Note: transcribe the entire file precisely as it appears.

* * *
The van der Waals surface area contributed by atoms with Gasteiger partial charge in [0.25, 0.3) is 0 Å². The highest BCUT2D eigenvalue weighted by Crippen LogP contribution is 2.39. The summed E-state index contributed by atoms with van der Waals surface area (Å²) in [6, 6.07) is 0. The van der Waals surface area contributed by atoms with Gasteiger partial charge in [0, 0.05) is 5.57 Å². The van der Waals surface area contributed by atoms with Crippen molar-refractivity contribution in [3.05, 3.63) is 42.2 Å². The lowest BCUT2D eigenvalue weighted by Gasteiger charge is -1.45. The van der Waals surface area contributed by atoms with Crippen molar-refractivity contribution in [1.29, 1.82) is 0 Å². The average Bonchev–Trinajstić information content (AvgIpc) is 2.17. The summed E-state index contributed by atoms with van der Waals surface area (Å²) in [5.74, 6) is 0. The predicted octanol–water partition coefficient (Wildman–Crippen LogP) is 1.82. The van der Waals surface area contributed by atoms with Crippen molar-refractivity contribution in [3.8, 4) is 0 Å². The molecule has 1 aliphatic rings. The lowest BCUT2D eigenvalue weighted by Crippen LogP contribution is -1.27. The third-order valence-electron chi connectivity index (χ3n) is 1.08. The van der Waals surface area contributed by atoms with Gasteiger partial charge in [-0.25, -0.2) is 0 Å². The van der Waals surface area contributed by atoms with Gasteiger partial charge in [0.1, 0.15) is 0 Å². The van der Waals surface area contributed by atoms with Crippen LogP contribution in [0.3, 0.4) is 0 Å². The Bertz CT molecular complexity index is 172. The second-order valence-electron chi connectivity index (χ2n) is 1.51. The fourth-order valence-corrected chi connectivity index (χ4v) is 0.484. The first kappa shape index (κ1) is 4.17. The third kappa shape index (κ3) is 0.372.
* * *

The van der Waals surface area contributed by atoms with Gasteiger partial charge in [0.25, 0.3) is 0 Å². The highest BCUT2D eigenvalue weighted by Crippen LogP contribution is 2.39. The summed E-state index contributed by atoms with van der Waals surface area (Å²) in [6, 6.07) is 0. The van der Waals surface area contributed by atoms with Gasteiger partial charge in [0, 0.05) is 5.57 Å². The van der Waals surface area contributed by atoms with Crippen molar-refractivity contribution in [3.05, 3.63) is 42.2 Å². The lowest BCUT2D eigenvalue weighted by Gasteiger charge is -1.45. The van der Waals surface area contributed by atoms with Crippen molar-refractivity contribution in [1.29, 1.82) is 0 Å². The average Bonchev–Trinajstić information content (AvgIpc) is 2.17. The summed E-state index contributed by atoms with van der Waals surface area (Å²) in [5.74, 6) is 0. The predicted octanol–water partition coefficient (Wildman–Crippen LogP) is 1.82. The van der Waals surface area contributed by atoms with Crippen molar-refractivity contribution in [3.8, 4) is 0 Å². The molecule has 1 aliphatic rings. The lowest BCUT2D eigenvalue weighted by Crippen LogP contribution is -1.27. The third-order valence-electron chi connectivity index (χ3n) is 1.08. The van der Waals surface area contributed by atoms with Gasteiger partial charge in [-0.25, -0.2) is 0 Å². The van der Waals surface area contributed by atoms with Gasteiger partial charge in [0.1, 0.15) is 0 Å². The van der Waals surface area contributed by atoms with Crippen LogP contribution in [0.3, 0.4) is 0 Å². The Bertz CT molecular complexity index is 172. The second-order valence-electron chi connectivity index (χ2n) is 1.51. The fourth-order valence-corrected chi connectivity index (χ4v) is 0.484. The first kappa shape index (κ1) is 4.17. The third kappa shape index (κ3) is 0.372.